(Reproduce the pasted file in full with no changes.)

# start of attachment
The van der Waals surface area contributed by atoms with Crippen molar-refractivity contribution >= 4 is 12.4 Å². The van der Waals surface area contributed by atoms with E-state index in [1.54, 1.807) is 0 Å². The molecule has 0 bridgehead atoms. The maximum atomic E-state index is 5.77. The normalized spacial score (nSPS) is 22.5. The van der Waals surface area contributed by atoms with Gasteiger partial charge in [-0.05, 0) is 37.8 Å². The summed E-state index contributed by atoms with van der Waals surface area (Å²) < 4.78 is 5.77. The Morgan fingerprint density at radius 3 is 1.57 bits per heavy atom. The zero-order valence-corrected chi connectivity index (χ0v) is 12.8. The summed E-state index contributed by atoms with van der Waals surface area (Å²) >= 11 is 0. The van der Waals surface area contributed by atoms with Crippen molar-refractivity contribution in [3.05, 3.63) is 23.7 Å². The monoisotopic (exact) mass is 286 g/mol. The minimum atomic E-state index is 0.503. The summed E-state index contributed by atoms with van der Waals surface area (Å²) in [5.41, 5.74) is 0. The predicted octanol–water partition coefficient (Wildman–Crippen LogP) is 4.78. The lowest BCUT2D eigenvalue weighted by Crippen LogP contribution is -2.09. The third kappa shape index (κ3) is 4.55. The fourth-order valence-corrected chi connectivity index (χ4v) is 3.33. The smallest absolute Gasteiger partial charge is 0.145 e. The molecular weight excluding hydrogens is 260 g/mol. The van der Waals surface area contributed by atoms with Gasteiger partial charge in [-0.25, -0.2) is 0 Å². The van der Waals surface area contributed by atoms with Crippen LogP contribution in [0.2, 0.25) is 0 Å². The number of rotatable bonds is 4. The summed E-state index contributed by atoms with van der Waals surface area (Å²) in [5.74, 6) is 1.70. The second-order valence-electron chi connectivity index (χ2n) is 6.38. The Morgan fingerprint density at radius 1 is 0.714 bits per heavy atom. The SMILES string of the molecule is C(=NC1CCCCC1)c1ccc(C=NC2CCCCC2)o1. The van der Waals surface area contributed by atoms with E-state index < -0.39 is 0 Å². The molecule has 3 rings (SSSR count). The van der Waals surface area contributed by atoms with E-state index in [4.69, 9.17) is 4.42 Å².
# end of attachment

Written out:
The van der Waals surface area contributed by atoms with Crippen molar-refractivity contribution >= 4 is 12.4 Å². The van der Waals surface area contributed by atoms with E-state index in [1.54, 1.807) is 0 Å². The molecule has 0 bridgehead atoms. The maximum atomic E-state index is 5.77. The normalized spacial score (nSPS) is 22.5. The van der Waals surface area contributed by atoms with Gasteiger partial charge in [-0.05, 0) is 37.8 Å². The summed E-state index contributed by atoms with van der Waals surface area (Å²) < 4.78 is 5.77. The Morgan fingerprint density at radius 3 is 1.57 bits per heavy atom. The zero-order valence-corrected chi connectivity index (χ0v) is 12.8. The summed E-state index contributed by atoms with van der Waals surface area (Å²) >= 11 is 0. The van der Waals surface area contributed by atoms with Crippen molar-refractivity contribution in [3.05, 3.63) is 23.7 Å². The monoisotopic (exact) mass is 286 g/mol. The minimum atomic E-state index is 0.503. The summed E-state index contributed by atoms with van der Waals surface area (Å²) in [5.41, 5.74) is 0. The predicted octanol–water partition coefficient (Wildman–Crippen LogP) is 4.78. The lowest BCUT2D eigenvalue weighted by Crippen LogP contribution is -2.09. The third kappa shape index (κ3) is 4.55. The fourth-order valence-corrected chi connectivity index (χ4v) is 3.33. The smallest absolute Gasteiger partial charge is 0.145 e. The molecular weight excluding hydrogens is 260 g/mol. The van der Waals surface area contributed by atoms with Gasteiger partial charge in [-0.25, -0.2) is 0 Å². The van der Waals surface area contributed by atoms with Crippen LogP contribution in [0.2, 0.25) is 0 Å². The number of rotatable bonds is 4. The summed E-state index contributed by atoms with van der Waals surface area (Å²) in [5.74, 6) is 1.70. The second-order valence-electron chi connectivity index (χ2n) is 6.38. The Morgan fingerprint density at radius 1 is 0.714 bits per heavy atom. The SMILES string of the molecule is C(=NC1CCCCC1)c1ccc(C=NC2CCCCC2)o1. The van der Waals surface area contributed by atoms with E-state index < -0.39 is 0 Å². The molecule has 3 rings (SSSR count). The van der Waals surface area contributed by atoms with E-state index in [4.69, 9.17) is 4.42 Å².